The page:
By Robyn Ochs
Robyn Ochs: Please tell us about yourself.
Jacquelyn Applebee: I was born and raised in London, England. I’m currently a published writer of erotic fiction, although I work in an academic library too; sadly they only stock business books, so it’s not much use to me! I’m out at work as bisexual, polyamorous and kinky too, thanks to my writing. I’ve had a lot of acceptance there, and it’s something I’m very grateful for. One of the things I love is getting out of London. I’ll happily take myself off on a train for the weekend to explore a bit of the UK whilst getting inspiration for more smut. I’m always intrigued at the diversity of people I meet, and how receptive they are to alternative things. The UK may look like a white conservative canvas, but I’ve made some great friends whilst travelling; bonding over erotica seems to be the way to go.
RO: How did you come to identify as bi?
JA: I remember watching an episode of Star Trek: Next Generation where I realised that I fancied pretty much everyone on the Enterprise bridge, regardless of their gender. That was when I was 24. I spoke to my boyfriend about it. He phoned the London Lesbian and Gay switchboard, but they were not very positive about it. When I telephoned them after him, they recommended that I go to Scotland, as there wasn’t anything for bisexuals in England! It took me some time to feel relaxed about things. The difficulty was that in those days there was very little support for bisexuals, and what there was tended to be only for a certain type of person. Some groups were outright racist, and that was extremely damaging to me.
RO: What is your religious background, and what impact did this have on your coming out? Did it make it harder or easier? In what ways?
JA: I am a Christian. I don’t attend church any more, but I’m still looking for one. I’ve been to the Metropolitan Community Church, which is a gay-led congregation, and Asylum which is a Goth-led congregation. Even though I haven’t settled with either church, I’m glad that they exist as they reach people who traditionally have previously not been made to feel welcome by the church.
I was brought up in a very violent and abusive atmosphere that was also very (hypocritically) religious. When I got out of that situation, I was amazed that I could feel love and desire for anyone ever again. I see my orientation as a positive thing; something to be thankful for, so for me there’s no conflict with my beliefs at all.
RO: I was introduced to you through your wonderful essay in the Getting Bi anthology. In thatessay, you describe yourself as a writer of erotic romance and the host of a monthly “Smutty Storytelling” session at an alternative London bookstore. Do tell us more.
JA: Well, the alternative bookstore – Coffee, Cake and Kink – closed down for a while although they are planning to re-open soon. Nowadays I read at events such as BiCon, Celebrate Bisexuality Day, and shindigs organised by Wotever, which is a great gender-queer group.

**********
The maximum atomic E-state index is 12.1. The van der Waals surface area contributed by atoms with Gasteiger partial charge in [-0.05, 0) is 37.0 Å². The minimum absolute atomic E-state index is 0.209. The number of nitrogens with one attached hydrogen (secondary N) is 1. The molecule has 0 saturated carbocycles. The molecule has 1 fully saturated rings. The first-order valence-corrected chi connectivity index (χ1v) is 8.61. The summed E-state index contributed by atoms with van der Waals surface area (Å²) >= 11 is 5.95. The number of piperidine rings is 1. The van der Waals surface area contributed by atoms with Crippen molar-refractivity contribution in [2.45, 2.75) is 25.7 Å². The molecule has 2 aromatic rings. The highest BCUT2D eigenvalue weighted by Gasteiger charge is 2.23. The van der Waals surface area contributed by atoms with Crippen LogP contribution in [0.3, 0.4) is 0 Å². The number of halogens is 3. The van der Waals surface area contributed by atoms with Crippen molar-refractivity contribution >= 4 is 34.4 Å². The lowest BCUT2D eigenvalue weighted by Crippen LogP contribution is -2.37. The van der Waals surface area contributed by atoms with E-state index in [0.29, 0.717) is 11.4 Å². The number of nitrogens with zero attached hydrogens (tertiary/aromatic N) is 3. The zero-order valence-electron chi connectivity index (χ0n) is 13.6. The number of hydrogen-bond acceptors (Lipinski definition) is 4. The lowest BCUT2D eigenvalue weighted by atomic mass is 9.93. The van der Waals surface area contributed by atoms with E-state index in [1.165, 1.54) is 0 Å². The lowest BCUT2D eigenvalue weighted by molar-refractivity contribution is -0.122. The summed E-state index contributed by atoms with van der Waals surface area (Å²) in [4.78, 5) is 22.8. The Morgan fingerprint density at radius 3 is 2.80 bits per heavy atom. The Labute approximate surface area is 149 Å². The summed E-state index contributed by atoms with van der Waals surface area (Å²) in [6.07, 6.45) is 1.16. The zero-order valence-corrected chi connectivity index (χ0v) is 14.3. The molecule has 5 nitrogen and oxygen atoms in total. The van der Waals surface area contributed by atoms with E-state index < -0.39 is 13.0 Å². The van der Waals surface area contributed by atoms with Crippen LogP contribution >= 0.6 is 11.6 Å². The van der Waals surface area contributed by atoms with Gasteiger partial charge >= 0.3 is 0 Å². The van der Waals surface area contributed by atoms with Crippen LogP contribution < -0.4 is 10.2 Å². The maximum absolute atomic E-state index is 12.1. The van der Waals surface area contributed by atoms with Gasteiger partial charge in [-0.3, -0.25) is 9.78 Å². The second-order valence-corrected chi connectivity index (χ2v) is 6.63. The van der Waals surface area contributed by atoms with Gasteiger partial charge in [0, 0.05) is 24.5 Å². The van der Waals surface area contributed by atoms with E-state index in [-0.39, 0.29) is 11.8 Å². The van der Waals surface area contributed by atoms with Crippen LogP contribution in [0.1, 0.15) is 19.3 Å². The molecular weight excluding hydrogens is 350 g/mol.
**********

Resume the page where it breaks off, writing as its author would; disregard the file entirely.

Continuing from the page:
RO: We finally met in person at the International Conference on Bisexuality/UK Bicon just a few months ago. You led workshops there that I heard were brilliant. Can you tell us about them?
JA: I co-hosted the “Bis of Colour” workshop, which was amazing and very affirming for me. I also did an extended reading during my “Smutty Storytelling” session, along with another talented writer. And, of course, I participated in the Getting Bi panel. Because of my negative past, my speaking voice used to be almost inaudible. So when I was able to
speak and read intimate stories to a roomful of people, it was amazing for me. In the “Bis of Colour” workshop, it was just great to be with others who had been through so many similar things, and to know that I was not alone.
RO: Do you see your erotic storytelling as a form of activism?
JA: Absolutely. My email signature reads: “Breaking down barriers with smut.” My stories tend to feature people not usually seen in erotic fiction, such as the disabled, working class people, and those from ethnic minorities. It may not seem like much, but when I look at most erotica, everyone is still white, young, rich and American. To be able to let people know that black folks can be kinky too, that disabled people have desires, and all the while, still craft a sexy, believable story, is quite liberating for me. I have been humbled by some of the feedback to my writing: a woman wrote to tell me that after reading my bisexual story, “Fallen Soldiers,” she hoped she could accept that part of herself. I’ve had other people write and tell me that they thought they were the only one to think or feel the way they did.
RO: What resources are available for bi folk in London, and how long have they been available? Can you recommend any newsletters, websites or other resources?
JA: Bisexual Underground is a monthly pub-meet in central London: www.bisexualunderground.org
Bi Coffee London is a great social event in an accessible location: bi.org/bicofee/londonBisexual
Community News is a fantastic magazine which has been going forever!: www.bicommunitynews.co.uk
Bisexual Index for plain speaking information on all things bisexual: www.bisexualindex.org.uk
RO: Finally, Jacquelyn, how can interested readers access your writing?
JA: My writing website: www.writing-in-shadows.co.uk will have all my latest links to my work.
Robyn is the editor of the 42-country anthology Getting Bi: Voices of Bisexuals Around the World and of Bi Women.